Some of the most off-putting stories are those that function partly as political or social critiques and wind up seeming nearly self-parodic. In “The Armed Family,” an ambitious man reveals his rebel brother’s hiding place to the military because having a guerrilla in the family is bad for business. In “Mater Dolorosa,” a woman corresponds with her daughter’s imprisoned killer, a man whose homicidal impulses are somehow linked to the injustices he suffered as a member of the country’s indigenous population.
Throughout, one senses Edith Grossman — the expert translator who made the language of “Don Quixote” newly accessible — working to persuade us that a character could deliver a line like “My specialty is launching penury in pursuit of wealth,” or to find lucidity and originality in observations that are either gnomic and incomprehensible or, alternately, sententious and obvious: “The storm of nominal and adjectival scorn that poured down on Mexican homosexuals perhaps only hid, crudely, the very disguised inclinations of the most macho of machos: those who deceived their wives with men and brought venereal disease into their decent homes.” Even with Grossman’s help, it’s hard to read the poems narrated in collective voices (“Chorus of the Children of Good Families,” “Chorus of the Rancorous Families” and so forth) that separate the stories and that, in several instances, provide sensationalistic recountings of the massacres of the peasants at El Mozote and elsewhere. Fuentes’s excursions into the incantatory suggest that the novels of William Faulkner may have had mixed effects on certain South and Central American writers.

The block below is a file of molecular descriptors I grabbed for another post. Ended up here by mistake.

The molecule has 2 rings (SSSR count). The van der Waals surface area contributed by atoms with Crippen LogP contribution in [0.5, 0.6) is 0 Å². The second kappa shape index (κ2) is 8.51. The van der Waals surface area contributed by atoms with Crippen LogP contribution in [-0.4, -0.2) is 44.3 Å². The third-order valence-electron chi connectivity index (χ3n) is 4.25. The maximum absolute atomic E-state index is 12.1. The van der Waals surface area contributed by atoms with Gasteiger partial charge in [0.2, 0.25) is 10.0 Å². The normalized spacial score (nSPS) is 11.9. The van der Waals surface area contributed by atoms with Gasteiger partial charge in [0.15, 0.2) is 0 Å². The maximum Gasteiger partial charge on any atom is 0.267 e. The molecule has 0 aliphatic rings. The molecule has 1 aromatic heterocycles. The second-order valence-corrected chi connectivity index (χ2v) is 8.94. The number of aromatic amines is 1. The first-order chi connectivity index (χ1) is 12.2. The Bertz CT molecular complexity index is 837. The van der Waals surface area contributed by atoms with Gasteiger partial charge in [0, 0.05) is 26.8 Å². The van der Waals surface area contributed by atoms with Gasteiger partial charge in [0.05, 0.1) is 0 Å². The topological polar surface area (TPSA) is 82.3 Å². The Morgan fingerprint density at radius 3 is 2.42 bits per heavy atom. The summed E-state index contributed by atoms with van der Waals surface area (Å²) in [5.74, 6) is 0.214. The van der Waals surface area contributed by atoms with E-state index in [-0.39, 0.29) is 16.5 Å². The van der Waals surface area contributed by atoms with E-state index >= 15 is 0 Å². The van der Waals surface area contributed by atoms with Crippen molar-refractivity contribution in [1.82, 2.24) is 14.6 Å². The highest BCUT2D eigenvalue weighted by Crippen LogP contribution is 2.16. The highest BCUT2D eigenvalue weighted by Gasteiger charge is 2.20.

How troubling to realize that the author of “Happy Families” is the same one whose novel “The Death of Artemio Cruz” was suffused with so much complicated humanity. Perhaps what’s most troubling about the new book is that we are so often made aware of what can only be a gap between intention and execution, between Fuentes’s apparent desire to inspire empathy for his characters and the way we’re made to feel contempt and even repulsion for these inadequate fathers, aging wives, oppressed peasants and philandering husbands, for the decrepitude of the old and the impotence of the helpless. Too often, the construction of the plots and the rendering of the characters seem simply inattentive or lazy, and there are hints of the telenovela, though not, it would seem, deliberate ones.
So we come full circle to Tolstoy, who also wound up doing something different from what he’d intended, though he took the opposite route. If Fuentes makes us impatient with those we’re supposed to support, Tolstoy set out to condemn his adulterous heroine and ended up being swept away — and sweeping away his readers — in a torrential compassion for the sinners and the sinned against, for every family, happy and unhappy alike.
Obviously, it’s unfair to measure Fuentes against Tolstoy. But if you’re worried about your next novel being compared with Melville’s, think twice before calling it “Moby-Dick.”Ultimately, though, none of that matters very much. The problem with “Happy Families” is neither its title nor the fact that it isn’t by Tolstoy. The problem is that we sense these stories are getting something wrong. And that makes us question how much energy Fuentes has put into creating a world, real or imaginary, that we can believe in.
Original Review in New York Times